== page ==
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The Real Estate Sector in Lebanon: Opportunities and Challenges
On Friday, January 21, 2011, the Faculty of Business Administration and Economics at Haigazian University organized a seminar entitled “Real Estate Sector in Lebanon – Challenges and Opportunities.”
The lecture was the second in the series of lectures/conferences anticipated for the 55th Anniversary of the University.
President Rev. Dr. Paul Haidostian welcomed everyone, and shared with the audience the inauguration of Haigazian’s new Heritage building on May Ziadeh Street back in Spring 2010. “We said that we are hoping to bring our share in the overall evaluation of our streets here: material, moral and cultural evaluation”, Haidostian said.
Haidostian added that today, when one talks about Haigazian University, one cannot help but think about the value of its land, irrespective of most other values or lack of them.
Dean of the Faculty of Business Administration and Economics, Dr. Fadi Asrawi highlighted the recent growth in the real estate sector in Lebanon, regulated by the forces of demand and supply.
“The demand for real estate in Lebanon is due to several factors: the increasing number of Lebanese domestically, expatriates returning to Lebanon and foreigners, mainly Arab nationals from the Gulf, who have been investing increasingly in the local realty market,” Asrawi clarified.
Asrawi concluded with the shift in construction in 2010 to areas north, south and east of Beirut, which have more affordable prices, adding that from an economist’s point of view, this growth is “both normal and natural.”
Providing the private sector’s perspective on this issue, Mr. George Badawi, Vice President of Badawi Group, discussed the outlook of private developers for the coming 5 years, tackling challenges such as the rising cost of land and the legal and technical procedures. Badawi also touched on the role of private banks as well as the central bank from the perspective of a developer.
The following speaker, Dr. Makram BouNassar, Acting Director of the Foreign Affairs Department of the Central Bank of Lebanon, asserted the central bank’s role in financial stability by “maintaining exchange rate stability of the Lebanese pound against the US dollar.”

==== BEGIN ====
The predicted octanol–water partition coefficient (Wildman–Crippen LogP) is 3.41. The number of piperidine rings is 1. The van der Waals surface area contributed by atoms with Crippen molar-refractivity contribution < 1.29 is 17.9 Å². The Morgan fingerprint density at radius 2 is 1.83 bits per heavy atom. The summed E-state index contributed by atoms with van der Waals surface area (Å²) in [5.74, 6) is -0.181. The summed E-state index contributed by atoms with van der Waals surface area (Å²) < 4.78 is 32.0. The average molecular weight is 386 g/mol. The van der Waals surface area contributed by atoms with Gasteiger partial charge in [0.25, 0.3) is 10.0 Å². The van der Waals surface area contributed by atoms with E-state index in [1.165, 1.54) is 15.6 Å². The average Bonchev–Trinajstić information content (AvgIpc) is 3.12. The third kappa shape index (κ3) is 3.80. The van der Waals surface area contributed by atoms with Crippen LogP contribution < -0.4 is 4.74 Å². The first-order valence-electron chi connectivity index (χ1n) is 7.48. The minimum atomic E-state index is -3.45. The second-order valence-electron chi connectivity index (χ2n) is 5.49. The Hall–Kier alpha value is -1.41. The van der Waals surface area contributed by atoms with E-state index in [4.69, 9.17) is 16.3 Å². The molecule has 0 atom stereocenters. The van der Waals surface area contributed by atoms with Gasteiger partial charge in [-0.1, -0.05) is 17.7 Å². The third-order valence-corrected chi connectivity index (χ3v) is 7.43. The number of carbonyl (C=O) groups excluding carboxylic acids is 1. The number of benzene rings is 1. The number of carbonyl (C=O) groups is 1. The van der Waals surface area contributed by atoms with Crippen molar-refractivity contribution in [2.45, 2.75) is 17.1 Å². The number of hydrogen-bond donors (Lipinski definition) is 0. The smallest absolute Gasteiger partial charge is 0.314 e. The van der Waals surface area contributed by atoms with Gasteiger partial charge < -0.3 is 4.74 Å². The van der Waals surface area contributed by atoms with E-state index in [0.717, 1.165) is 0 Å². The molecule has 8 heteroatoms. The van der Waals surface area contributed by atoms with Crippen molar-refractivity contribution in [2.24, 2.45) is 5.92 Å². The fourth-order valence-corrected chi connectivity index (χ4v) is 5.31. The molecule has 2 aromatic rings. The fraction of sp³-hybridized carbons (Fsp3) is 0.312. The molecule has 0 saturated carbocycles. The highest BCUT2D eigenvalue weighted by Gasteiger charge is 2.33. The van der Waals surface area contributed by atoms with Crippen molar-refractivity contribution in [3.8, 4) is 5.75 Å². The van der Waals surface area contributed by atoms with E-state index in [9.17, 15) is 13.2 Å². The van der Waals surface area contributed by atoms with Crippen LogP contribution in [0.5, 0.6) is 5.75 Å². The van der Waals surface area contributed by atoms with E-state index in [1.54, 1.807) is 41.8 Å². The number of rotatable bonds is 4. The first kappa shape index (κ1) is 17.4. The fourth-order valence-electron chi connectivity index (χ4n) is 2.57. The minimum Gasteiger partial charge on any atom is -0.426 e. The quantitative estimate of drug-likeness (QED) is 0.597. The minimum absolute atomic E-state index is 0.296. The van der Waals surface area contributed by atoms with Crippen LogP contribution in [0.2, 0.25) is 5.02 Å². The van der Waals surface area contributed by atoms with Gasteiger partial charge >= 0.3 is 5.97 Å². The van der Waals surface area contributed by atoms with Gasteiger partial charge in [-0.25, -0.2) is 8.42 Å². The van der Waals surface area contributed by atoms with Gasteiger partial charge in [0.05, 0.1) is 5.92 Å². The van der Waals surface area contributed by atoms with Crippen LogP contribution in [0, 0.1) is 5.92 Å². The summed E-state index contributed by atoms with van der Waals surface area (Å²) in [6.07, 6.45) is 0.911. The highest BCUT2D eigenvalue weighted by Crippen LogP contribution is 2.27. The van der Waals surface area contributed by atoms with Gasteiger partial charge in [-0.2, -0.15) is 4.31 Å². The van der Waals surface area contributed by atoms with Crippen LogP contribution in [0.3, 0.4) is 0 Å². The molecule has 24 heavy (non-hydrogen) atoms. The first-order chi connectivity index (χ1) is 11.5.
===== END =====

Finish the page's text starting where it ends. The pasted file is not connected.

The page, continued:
He added that “we do not have a real state bubble in Lebanon and we do not expect one. Real state prices in Lebanon have readjusted according to the conditions of the market, and that the Central Bank of Lebanon had set a ceiling of 60% on bank loans for real estate projects excluding housing loans to avoid any real estate bubble.”
Mr. Philippe El-Hajj, Deputy General Manager and Head of Retail Banking Division at Fransabank, noted that their real estate transactions had an average increase of 30% from 2000 to 2010, with an even greater increase in the value of these transactions (in USD). El-Hajj emphasized the growth rates in different areas of Beirut, with Ashrafieh in the lead with a 32% increase between 2009 and 2010.
The final speaker was Mrs. Raghda Jaber, a consultant providing the perspective of the Ministry of Finance, who indicated that “13 to 15% of state revenues come from real estate transactions.”
Jaber discussed the Cadastre Operations Modernization and Automation Project (COMAP), which aimed at improving guarantees for real property owners, focusing on automation.
According to Jaber, new software specifically designed for Lebanon “has the capacity to provide effective and transparent services and allows banks to access mortgages from remote locations” and will generate greater revenue for the government.
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